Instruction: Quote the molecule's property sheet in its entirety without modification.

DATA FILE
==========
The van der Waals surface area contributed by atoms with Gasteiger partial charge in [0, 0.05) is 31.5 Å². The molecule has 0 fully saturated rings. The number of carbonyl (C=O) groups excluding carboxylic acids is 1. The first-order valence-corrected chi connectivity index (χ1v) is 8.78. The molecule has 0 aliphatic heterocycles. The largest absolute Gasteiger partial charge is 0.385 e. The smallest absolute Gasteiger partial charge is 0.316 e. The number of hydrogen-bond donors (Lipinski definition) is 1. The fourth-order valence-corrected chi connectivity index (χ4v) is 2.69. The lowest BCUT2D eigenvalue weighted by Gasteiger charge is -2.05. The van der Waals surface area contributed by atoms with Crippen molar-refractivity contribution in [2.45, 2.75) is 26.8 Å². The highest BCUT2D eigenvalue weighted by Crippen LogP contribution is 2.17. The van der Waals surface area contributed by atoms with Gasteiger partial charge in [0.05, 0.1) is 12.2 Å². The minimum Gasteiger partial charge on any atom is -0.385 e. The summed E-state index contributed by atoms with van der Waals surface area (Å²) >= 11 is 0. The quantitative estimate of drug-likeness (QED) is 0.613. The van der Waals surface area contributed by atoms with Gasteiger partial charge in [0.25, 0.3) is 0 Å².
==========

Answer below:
The van der Waals surface area contributed by atoms with Gasteiger partial charge in [0, 0.05) is 31.5 Å². The molecule has 0 fully saturated rings. The number of carbonyl (C=O) groups excluding carboxylic acids is 1. The first-order valence-corrected chi connectivity index (χ1v) is 8.78. The molecule has 0 aliphatic heterocycles. The largest absolute Gasteiger partial charge is 0.385 e. The smallest absolute Gasteiger partial charge is 0.316 e. The number of hydrogen-bond donors (Lipinski definition) is 1. The fourth-order valence-corrected chi connectivity index (χ4v) is 2.69. The lowest BCUT2D eigenvalue weighted by Gasteiger charge is -2.05. The van der Waals surface area contributed by atoms with Crippen molar-refractivity contribution in [2.45, 2.75) is 26.8 Å². The highest BCUT2D eigenvalue weighted by Crippen LogP contribution is 2.17. The van der Waals surface area contributed by atoms with Gasteiger partial charge in [0.05, 0.1) is 12.2 Å². The minimum Gasteiger partial charge on any atom is -0.385 e. The summed E-state index contributed by atoms with van der Waals surface area (Å²) >= 11 is 0. The quantitative estimate of drug-likeness (QED) is 0.613. The van der Waals surface area contributed by atoms with Gasteiger partial charge in [0.25, 0.3) is 0 Å².